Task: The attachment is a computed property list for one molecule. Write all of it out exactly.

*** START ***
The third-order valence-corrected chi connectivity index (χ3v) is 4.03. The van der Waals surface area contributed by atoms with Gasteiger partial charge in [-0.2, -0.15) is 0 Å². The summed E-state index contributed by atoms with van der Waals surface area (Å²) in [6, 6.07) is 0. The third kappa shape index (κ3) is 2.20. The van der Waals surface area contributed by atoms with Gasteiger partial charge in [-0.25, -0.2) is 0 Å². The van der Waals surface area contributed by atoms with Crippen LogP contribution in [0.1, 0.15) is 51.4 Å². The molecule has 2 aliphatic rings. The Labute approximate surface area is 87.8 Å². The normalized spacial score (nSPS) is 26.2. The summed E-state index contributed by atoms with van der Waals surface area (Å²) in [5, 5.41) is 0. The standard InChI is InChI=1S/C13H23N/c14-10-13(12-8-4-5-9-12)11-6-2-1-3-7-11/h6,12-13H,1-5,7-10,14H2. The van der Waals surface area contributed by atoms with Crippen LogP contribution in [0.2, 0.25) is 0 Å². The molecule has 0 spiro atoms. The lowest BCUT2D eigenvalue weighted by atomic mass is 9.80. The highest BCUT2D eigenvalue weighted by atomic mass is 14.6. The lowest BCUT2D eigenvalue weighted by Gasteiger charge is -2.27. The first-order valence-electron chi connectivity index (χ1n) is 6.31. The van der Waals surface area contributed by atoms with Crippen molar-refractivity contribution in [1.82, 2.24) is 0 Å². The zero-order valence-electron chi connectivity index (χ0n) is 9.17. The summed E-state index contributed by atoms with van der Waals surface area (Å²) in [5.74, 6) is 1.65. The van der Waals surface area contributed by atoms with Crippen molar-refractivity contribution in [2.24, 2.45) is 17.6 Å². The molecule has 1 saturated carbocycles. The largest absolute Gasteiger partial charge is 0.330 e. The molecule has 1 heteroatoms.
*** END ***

The third-order valence-corrected chi connectivity index (χ3v) is 4.03. The van der Waals surface area contributed by atoms with Gasteiger partial charge in [-0.2, -0.15) is 0 Å². The summed E-state index contributed by atoms with van der Waals surface area (Å²) in [6, 6.07) is 0. The third kappa shape index (κ3) is 2.20. The van der Waals surface area contributed by atoms with Gasteiger partial charge in [-0.25, -0.2) is 0 Å². The van der Waals surface area contributed by atoms with Crippen LogP contribution in [0.1, 0.15) is 51.4 Å². The molecule has 2 aliphatic rings. The Labute approximate surface area is 87.8 Å². The normalized spacial score (nSPS) is 26.2. The summed E-state index contributed by atoms with van der Waals surface area (Å²) in [5, 5.41) is 0. The standard InChI is InChI=1S/C13H23N/c14-10-13(12-8-4-5-9-12)11-6-2-1-3-7-11/h6,12-13H,1-5,7-10,14H2. The van der Waals surface area contributed by atoms with Crippen LogP contribution in [0.2, 0.25) is 0 Å². The molecule has 0 spiro atoms. The lowest BCUT2D eigenvalue weighted by atomic mass is 9.80. The highest BCUT2D eigenvalue weighted by atomic mass is 14.6. The lowest BCUT2D eigenvalue weighted by Gasteiger charge is -2.27. The first-order valence-electron chi connectivity index (χ1n) is 6.31. The van der Waals surface area contributed by atoms with Crippen molar-refractivity contribution in [1.82, 2.24) is 0 Å². The zero-order valence-electron chi connectivity index (χ0n) is 9.17. The summed E-state index contributed by atoms with van der Waals surface area (Å²) in [5.74, 6) is 1.65. The van der Waals surface area contributed by atoms with Crippen molar-refractivity contribution in [2.24, 2.45) is 17.6 Å². The molecule has 1 saturated carbocycles. The largest absolute Gasteiger partial charge is 0.330 e. The molecule has 1 heteroatoms.